AP featured image
(AP Photo/Alex Brandon)

 

As players kneel, are desperate audience walking away? 

Over the past week it seemed a huge relief was coming over the country that was yearning for distractions away from the pandemic malaise. Major League Baseball made its official return a week ago and then this weekend more joy was experienced as both the NBA and the NHL restarted their seasons with expanded playoff formats. However something very curious was spotted as things ensued.

After some impressive television ratings for the restart of baseball there was a severe dropoff in the audience share as the week went forward. Likewise the NBA experienced a similar exodus of viewers. On the TNT Network a Lakers-Clippers matchup on a Thursday drew the second-highest numbers of the season. Over on the diamond 4 million had been around to watch the Yankees take on the Washington Nationals. But then something stark took place.

Following that initial surge there has been far less interest, as baseball games have been struggling to draw 1 million viewers and the NBA has barely done better, with 1.5 million being the new average. Of note is that both leagues have made very prominent efforts to display their social activism. Players have been uniformly kneeling for the national anthem, and fields and courts have been labeled with support for Black Lives Matter. There seems a possibility that a nation fatigued with social upheaval is hesitant to see that same outrage leeching over into the athletic diversions.

What makes this audience flight more surprising is when the debuts took place. Both baseball and basketball saw these large numbers on weekdays, and the subsequent drop in viewers was during the weekends, when you would expect more available eyes. It needs to be asked if the leagues have possibly repelled an eager audience? There are mitigating factors to consider.

With all the sports beginning to overlap there is an expected division of the audience, and those initial games were on exclusive national broadcasts, while later on the schedule regional telecasts became available. However those newer national numbers are a steep drop off and you have to look back at prior ratings to get a feel of things. The latest numbers are trending near or even lower than the average ratings from last season, and that speaks volumes. The NBA, for example, averages an audience of about 1.5 million per game.

You have both a more captive audience, with more people at home due to being out of work, and these are fans expected to be voracious for the sports they have been denied for months now. Add in the fans prevented from attending games and your core audience should be far greater than normal. To watch as the initial embracing of the games has eroded to normal levels and even below-par numbers speaks heavily. The NHL will be an interesting measurement in the coming weeks, as there has been significantly less activism on display and almost no players displaying anthem activism. That league also saw strong opening ratings so it could be the telling reality.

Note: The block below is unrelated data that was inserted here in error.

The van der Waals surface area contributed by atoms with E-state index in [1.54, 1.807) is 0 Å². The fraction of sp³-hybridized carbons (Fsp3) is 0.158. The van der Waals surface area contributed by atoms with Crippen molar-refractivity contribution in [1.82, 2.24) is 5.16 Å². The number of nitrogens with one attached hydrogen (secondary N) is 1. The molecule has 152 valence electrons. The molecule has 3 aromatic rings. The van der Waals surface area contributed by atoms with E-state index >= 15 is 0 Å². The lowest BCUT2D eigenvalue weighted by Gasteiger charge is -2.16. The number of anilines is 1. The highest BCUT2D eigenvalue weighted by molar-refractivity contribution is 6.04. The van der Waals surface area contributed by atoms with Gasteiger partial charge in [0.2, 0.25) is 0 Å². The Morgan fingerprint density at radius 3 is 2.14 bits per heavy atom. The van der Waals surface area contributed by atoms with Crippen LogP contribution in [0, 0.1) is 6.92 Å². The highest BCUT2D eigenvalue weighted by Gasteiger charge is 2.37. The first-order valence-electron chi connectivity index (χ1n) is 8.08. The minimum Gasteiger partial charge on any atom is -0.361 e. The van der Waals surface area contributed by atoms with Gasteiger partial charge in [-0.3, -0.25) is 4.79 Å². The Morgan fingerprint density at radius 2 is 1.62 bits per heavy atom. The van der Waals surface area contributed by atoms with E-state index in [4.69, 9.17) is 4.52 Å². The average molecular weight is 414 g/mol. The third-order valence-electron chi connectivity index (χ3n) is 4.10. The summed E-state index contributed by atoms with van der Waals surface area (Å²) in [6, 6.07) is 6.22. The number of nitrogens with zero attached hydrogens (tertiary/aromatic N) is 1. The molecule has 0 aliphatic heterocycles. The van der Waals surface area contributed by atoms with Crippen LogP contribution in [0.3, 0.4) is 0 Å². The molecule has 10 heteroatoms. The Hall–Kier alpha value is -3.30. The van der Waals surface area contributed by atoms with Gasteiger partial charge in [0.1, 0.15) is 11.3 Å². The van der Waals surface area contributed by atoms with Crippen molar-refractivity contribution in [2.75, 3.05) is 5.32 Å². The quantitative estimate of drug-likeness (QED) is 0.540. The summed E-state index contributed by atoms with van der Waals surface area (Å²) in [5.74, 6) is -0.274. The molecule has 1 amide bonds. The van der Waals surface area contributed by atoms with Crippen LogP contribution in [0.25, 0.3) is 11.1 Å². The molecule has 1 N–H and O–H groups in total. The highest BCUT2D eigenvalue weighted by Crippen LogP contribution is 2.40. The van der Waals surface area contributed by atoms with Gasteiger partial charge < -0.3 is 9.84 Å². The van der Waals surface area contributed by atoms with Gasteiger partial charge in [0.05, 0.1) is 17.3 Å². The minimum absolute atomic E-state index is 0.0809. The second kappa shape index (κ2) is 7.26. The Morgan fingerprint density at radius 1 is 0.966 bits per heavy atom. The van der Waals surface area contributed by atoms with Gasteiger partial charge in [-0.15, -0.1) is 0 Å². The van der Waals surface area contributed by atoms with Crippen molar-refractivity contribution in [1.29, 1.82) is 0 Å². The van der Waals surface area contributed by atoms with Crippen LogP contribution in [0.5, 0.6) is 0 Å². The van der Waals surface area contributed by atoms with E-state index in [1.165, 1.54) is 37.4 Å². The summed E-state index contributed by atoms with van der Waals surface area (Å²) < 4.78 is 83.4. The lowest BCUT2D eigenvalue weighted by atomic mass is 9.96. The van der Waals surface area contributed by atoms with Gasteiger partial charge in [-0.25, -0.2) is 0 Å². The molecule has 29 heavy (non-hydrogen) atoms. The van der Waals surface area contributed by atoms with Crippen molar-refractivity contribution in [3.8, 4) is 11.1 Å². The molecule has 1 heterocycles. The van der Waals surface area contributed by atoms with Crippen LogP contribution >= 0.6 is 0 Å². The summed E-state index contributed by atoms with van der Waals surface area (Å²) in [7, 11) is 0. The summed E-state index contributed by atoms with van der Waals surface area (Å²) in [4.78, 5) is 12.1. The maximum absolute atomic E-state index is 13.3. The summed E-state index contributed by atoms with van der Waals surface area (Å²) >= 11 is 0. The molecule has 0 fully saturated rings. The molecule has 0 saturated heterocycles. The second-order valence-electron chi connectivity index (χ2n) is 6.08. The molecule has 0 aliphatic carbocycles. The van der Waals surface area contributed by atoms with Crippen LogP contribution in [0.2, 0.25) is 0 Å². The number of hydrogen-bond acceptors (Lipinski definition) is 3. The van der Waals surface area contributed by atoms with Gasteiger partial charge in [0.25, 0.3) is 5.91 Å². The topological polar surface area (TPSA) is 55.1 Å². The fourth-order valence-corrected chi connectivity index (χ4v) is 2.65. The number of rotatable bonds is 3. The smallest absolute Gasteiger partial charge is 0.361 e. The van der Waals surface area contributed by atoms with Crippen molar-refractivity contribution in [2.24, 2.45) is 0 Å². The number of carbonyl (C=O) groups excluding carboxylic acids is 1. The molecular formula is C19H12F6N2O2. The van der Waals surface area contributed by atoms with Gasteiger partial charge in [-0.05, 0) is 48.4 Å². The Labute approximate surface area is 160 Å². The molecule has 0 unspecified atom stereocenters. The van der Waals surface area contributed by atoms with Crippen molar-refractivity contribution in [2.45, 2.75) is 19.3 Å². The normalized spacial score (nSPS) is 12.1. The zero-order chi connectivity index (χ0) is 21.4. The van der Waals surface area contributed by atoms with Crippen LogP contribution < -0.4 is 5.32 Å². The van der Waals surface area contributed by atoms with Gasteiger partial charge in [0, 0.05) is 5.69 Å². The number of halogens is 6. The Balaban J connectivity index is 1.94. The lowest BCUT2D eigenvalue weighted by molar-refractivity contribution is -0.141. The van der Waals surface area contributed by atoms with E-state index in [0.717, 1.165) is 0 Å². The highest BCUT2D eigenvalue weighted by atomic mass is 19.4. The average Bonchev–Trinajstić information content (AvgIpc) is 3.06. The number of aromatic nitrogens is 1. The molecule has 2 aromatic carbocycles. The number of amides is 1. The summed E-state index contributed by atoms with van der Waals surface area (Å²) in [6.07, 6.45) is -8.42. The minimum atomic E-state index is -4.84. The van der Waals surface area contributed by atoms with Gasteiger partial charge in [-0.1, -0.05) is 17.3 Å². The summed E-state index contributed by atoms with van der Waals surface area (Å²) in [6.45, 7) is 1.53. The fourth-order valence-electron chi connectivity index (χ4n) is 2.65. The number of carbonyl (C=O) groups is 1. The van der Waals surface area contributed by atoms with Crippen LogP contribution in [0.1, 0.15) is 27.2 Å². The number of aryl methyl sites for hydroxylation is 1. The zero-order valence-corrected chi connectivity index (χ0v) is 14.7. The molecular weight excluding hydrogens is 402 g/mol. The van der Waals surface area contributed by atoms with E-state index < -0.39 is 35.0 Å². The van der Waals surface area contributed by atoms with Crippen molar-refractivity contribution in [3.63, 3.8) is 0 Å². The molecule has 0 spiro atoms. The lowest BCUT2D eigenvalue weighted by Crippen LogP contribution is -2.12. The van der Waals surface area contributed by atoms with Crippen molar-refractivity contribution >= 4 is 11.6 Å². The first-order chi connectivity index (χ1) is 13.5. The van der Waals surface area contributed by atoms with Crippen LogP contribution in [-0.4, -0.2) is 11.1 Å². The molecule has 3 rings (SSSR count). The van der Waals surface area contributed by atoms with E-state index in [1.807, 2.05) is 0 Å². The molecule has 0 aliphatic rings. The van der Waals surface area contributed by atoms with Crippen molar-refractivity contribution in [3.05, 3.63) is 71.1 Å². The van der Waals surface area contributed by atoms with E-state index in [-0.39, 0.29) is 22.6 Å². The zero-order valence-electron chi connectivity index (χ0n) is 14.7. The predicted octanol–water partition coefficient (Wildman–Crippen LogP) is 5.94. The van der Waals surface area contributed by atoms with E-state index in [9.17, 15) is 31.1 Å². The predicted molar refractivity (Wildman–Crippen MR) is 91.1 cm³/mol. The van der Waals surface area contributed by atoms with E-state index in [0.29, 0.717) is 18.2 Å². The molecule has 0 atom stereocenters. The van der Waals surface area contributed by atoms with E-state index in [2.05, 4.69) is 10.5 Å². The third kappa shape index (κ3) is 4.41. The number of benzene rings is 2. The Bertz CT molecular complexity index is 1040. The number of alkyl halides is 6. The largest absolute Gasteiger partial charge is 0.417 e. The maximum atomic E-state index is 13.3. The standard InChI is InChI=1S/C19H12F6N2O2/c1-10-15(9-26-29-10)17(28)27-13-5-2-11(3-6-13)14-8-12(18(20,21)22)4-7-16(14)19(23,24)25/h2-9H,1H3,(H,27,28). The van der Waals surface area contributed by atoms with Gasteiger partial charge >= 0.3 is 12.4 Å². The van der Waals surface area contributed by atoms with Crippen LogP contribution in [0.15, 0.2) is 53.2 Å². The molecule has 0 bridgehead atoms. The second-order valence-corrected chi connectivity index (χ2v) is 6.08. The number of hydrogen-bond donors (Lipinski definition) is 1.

What the leagues will need to address is how to manage things if the TV audience falls short of needed levels. With a loss of live fans in the arenas the television revenue is sorely needed. In the NHL, for example, it has been estimated teams lose about $1.3 million each game that is not played. The ancillary revenues are also not being taken in, from branded products to licensing with advertising partners. The leagues need to foster as much goodwill as possible, but they appear more intent on displaying their woke signaling.

The NBA has been particularly vulnerable to this mindset. Beyond the phrases and posturing the league also allowed players to have socially conscious phrases on their jerseys, in place of their names. However there was a limit; the NBA provided a list of approved wording, and that mostly trended in one direction. For instance, no player would be permitted to have ‘’All Lives Matter’’ as his nameplate. Jimmy Butler ran into trouble one game when he tried to play with a blank jersey, a sign of equality. ”I’m no different than anyone else of color, and I want that to be my message,’’ he explained. He was forced to change to a uniform with  his name on it.

The NFL should be watching things very intently. As of now that league is planning on playing games with either no fans, or possibly a limited capacity scenario. It has been estimated that the coming season without diehards in the seats could lead to losses league wide of over$ 5 billion. If they want to stem those losses with at least a healthy home audience then taking notes on how to avoid driving fans away should become a priority.

Brad Slager
Covering politics, as well as the business side of Show Business. Expert in fine bourbons, good cigars, competent hockey teams, and horrible movies.

Read at RedState, Twitchy, and HotAir

Heard at Disasters In The Making podcast

Found at @MartiniShark
Read more by Brad Slager